That’s right, Egypt went from being a U.S. ally to aligning with Hamas and Iran.  Enemies of the United States.  And enemies of Israel.  Greatly destabilizing the Mideast.  For what?  Even the Egyptian people are unhappy with the outcome.  At least the ones who want Democracy.  The Islamists, though, are quite happy with the Muslim Brotherhood in power.  And hope to see them take Egypt down the same road Iran took in 1979.  Where the Islamists rose up in power.  Rounded up the democratic protestors.  And turned the country into a theocracy.  Something that may happen in Egypt.  Thanks to an American president that told Hosni Mubarak he had to go.

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Great Britain is trying to Privatize their State Pensions

Posted by PITHOCRATES - January 26th, 2013

Week in Review

Britain is a social democracy.  Not as much as they were before Margaret Thatcher.  But still a social democracy.  They have national health care.  And state pensions.  Something the American Left always wanted in the United States.  They got the state pensions—Social Security—a long time ago.  But they’ve been waiting a very long time for their national health care.  Now they’ve got something like it in Obamacare.  And now the Left can follow in the footsteps of that social democracy they so admire.  Who has no problem whatsoever in providing those lavish benefits onto their people (see Start retirement saving now or the government may make you by Sarah Mortimer posted 1/25/2013 on Reuters).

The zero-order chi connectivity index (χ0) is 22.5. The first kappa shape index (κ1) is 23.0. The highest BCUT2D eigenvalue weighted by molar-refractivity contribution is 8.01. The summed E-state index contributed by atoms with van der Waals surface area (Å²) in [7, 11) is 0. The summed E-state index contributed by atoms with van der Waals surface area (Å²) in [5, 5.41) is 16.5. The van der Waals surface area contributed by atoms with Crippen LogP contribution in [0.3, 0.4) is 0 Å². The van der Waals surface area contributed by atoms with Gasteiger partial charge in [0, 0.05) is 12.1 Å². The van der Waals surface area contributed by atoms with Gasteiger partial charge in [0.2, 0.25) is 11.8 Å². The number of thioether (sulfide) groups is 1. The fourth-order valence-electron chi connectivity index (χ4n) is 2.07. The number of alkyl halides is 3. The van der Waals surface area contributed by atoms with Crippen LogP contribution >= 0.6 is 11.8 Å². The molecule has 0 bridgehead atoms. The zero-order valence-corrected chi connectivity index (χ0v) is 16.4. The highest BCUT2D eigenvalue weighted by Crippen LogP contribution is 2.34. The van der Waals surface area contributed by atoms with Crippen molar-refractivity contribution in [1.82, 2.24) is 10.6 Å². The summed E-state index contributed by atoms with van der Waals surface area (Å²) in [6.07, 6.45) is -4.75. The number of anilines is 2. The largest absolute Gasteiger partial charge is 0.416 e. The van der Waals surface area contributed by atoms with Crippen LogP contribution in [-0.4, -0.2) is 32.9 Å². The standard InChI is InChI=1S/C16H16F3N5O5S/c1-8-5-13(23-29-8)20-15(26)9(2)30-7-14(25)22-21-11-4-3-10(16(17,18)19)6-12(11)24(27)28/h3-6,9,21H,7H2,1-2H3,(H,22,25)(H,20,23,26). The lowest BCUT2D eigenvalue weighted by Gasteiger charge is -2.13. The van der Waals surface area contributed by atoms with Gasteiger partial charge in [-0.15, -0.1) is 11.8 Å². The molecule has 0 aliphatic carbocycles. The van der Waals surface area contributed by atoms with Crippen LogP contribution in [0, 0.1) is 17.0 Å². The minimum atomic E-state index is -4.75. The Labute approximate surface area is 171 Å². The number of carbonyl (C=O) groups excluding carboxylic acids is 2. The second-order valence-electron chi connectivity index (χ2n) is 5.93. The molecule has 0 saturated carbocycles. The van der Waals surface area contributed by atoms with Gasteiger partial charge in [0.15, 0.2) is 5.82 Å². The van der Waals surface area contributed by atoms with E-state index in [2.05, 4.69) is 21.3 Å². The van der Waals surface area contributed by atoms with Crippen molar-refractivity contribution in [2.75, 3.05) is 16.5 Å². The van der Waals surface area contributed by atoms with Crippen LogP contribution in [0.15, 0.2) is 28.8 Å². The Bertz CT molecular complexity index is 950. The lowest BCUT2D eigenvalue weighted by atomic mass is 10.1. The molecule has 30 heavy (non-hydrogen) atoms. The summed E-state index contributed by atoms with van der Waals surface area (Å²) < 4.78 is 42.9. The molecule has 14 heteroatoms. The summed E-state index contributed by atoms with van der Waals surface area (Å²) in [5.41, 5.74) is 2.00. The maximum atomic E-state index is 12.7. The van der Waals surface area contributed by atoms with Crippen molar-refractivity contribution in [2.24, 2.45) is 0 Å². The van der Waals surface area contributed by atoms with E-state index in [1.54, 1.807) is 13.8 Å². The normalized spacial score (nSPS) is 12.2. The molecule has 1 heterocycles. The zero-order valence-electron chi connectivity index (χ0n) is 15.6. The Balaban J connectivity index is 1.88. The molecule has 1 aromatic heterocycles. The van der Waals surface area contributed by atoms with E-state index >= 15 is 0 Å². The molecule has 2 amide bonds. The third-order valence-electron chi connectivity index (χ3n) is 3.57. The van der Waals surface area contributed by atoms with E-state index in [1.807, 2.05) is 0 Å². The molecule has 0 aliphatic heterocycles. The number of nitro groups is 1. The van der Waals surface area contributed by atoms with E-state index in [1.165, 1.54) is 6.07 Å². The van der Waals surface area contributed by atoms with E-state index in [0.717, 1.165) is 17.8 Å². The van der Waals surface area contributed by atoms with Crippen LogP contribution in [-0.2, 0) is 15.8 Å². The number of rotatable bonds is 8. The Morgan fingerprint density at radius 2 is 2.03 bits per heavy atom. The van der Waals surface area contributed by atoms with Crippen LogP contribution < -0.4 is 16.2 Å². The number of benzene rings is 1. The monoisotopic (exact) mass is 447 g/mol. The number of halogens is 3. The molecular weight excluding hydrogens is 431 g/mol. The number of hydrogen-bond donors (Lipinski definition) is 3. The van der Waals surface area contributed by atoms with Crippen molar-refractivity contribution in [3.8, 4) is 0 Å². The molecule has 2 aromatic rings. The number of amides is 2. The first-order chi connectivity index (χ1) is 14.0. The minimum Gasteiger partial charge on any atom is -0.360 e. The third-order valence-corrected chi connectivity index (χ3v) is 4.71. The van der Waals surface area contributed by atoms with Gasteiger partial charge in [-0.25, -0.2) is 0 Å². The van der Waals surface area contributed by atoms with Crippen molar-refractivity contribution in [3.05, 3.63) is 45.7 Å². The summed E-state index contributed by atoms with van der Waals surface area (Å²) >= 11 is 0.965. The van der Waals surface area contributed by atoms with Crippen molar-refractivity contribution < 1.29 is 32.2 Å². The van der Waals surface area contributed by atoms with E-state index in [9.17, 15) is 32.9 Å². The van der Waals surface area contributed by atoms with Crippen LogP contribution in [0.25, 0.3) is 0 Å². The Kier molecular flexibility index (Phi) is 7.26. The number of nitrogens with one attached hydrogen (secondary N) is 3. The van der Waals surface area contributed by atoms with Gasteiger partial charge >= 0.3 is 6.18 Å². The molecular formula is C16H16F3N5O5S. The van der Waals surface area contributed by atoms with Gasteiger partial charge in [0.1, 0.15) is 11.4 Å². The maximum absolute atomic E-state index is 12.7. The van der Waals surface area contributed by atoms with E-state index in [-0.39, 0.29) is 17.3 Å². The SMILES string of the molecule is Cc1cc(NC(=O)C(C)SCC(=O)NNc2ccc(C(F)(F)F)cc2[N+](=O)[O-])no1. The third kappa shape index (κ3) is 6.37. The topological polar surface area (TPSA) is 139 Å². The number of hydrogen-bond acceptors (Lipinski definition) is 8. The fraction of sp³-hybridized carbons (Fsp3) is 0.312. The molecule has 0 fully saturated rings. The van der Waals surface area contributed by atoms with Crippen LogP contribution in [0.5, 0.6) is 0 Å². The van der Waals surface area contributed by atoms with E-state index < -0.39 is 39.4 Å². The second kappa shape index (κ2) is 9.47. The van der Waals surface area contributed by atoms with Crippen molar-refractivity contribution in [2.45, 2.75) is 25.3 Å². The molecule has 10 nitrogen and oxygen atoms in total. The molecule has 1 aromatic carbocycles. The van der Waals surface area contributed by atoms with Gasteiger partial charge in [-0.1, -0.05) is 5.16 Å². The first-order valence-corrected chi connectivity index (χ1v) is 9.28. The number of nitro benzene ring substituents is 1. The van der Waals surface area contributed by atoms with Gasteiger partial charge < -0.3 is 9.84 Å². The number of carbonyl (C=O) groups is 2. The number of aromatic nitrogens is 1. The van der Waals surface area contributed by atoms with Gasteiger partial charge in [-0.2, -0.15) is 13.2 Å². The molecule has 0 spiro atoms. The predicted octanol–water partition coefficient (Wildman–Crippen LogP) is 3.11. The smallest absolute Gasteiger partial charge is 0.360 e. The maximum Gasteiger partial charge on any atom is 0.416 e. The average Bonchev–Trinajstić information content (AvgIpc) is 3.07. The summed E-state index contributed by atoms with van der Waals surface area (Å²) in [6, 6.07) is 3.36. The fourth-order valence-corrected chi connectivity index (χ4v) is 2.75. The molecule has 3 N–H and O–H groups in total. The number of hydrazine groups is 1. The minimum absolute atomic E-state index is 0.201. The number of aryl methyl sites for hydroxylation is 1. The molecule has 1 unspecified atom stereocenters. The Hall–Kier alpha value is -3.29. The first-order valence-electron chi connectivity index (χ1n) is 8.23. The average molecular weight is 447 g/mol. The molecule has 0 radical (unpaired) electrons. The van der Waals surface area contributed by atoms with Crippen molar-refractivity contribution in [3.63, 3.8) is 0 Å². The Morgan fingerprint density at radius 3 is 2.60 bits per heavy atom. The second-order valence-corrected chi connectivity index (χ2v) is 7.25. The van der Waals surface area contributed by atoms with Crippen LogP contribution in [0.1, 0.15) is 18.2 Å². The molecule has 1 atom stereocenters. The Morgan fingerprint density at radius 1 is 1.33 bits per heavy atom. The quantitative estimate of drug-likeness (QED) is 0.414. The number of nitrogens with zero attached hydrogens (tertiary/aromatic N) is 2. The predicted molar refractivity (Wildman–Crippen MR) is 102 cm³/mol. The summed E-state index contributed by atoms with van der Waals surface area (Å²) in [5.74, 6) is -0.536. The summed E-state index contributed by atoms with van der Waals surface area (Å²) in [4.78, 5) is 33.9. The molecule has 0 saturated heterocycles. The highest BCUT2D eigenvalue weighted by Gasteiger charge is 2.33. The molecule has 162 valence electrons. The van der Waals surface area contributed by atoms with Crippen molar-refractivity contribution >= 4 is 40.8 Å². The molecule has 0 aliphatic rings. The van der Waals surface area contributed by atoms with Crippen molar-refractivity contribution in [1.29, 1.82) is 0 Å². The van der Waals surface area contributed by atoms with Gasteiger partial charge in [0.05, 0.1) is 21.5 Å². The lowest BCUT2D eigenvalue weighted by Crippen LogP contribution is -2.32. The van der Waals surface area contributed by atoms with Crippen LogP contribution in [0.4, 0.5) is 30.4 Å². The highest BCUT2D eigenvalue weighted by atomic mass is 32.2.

Britain may soon have to force workers to start saving for retirement to cut a soaring pensions bill set to reach 120 billion pounds in 20 years…